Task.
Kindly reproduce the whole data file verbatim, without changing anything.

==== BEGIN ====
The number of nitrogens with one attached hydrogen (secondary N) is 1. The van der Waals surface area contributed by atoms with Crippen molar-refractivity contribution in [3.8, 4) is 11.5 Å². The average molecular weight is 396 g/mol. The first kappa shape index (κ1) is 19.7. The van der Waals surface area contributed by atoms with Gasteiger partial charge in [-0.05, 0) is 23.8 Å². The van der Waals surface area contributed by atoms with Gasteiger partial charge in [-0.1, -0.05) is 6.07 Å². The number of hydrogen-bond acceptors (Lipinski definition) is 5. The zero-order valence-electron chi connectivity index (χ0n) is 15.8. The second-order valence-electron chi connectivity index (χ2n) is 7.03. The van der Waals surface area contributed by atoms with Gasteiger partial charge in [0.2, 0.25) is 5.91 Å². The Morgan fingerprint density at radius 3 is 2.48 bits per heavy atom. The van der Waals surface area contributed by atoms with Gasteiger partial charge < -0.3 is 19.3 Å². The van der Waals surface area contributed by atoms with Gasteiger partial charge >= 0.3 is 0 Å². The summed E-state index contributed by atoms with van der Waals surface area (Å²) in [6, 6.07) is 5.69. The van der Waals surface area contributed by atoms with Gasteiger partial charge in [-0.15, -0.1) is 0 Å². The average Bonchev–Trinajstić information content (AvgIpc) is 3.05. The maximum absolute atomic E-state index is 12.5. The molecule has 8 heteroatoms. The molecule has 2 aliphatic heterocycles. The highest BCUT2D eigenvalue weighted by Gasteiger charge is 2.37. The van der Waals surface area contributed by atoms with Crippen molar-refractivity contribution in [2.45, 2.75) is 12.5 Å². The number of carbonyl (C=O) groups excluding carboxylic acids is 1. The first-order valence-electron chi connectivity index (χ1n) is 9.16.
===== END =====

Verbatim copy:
The number of nitrogens with one attached hydrogen (secondary N) is 1. The van der Waals surface area contributed by atoms with Crippen molar-refractivity contribution in [3.8, 4) is 11.5 Å². The average molecular weight is 396 g/mol. The first kappa shape index (κ1) is 19.7. The van der Waals surface area contributed by atoms with Gasteiger partial charge in [-0.05, 0) is 23.8 Å². The van der Waals surface area contributed by atoms with Gasteiger partial charge in [-0.1, -0.05) is 6.07 Å². The number of hydrogen-bond acceptors (Lipinski definition) is 5. The zero-order valence-electron chi connectivity index (χ0n) is 15.8. The second-order valence-electron chi connectivity index (χ2n) is 7.03. The van der Waals surface area contributed by atoms with Gasteiger partial charge in [0.2, 0.25) is 5.91 Å². The Morgan fingerprint density at radius 3 is 2.48 bits per heavy atom. The van der Waals surface area contributed by atoms with Gasteiger partial charge < -0.3 is 19.3 Å². The van der Waals surface area contributed by atoms with Gasteiger partial charge >= 0.3 is 0 Å². The summed E-state index contributed by atoms with van der Waals surface area (Å²) in [6, 6.07) is 5.69. The van der Waals surface area contributed by atoms with Gasteiger partial charge in [-0.15, -0.1) is 0 Å². The average Bonchev–Trinajstić information content (AvgIpc) is 3.05. The maximum absolute atomic E-state index is 12.5. The molecule has 8 heteroatoms. The molecule has 2 aliphatic heterocycles. The highest BCUT2D eigenvalue weighted by Gasteiger charge is 2.37. The van der Waals surface area contributed by atoms with Crippen molar-refractivity contribution in [2.45, 2.75) is 12.5 Å². The number of carbonyl (C=O) groups excluding carboxylic acids is 1. The first-order valence-electron chi connectivity index (χ1n) is 9.16.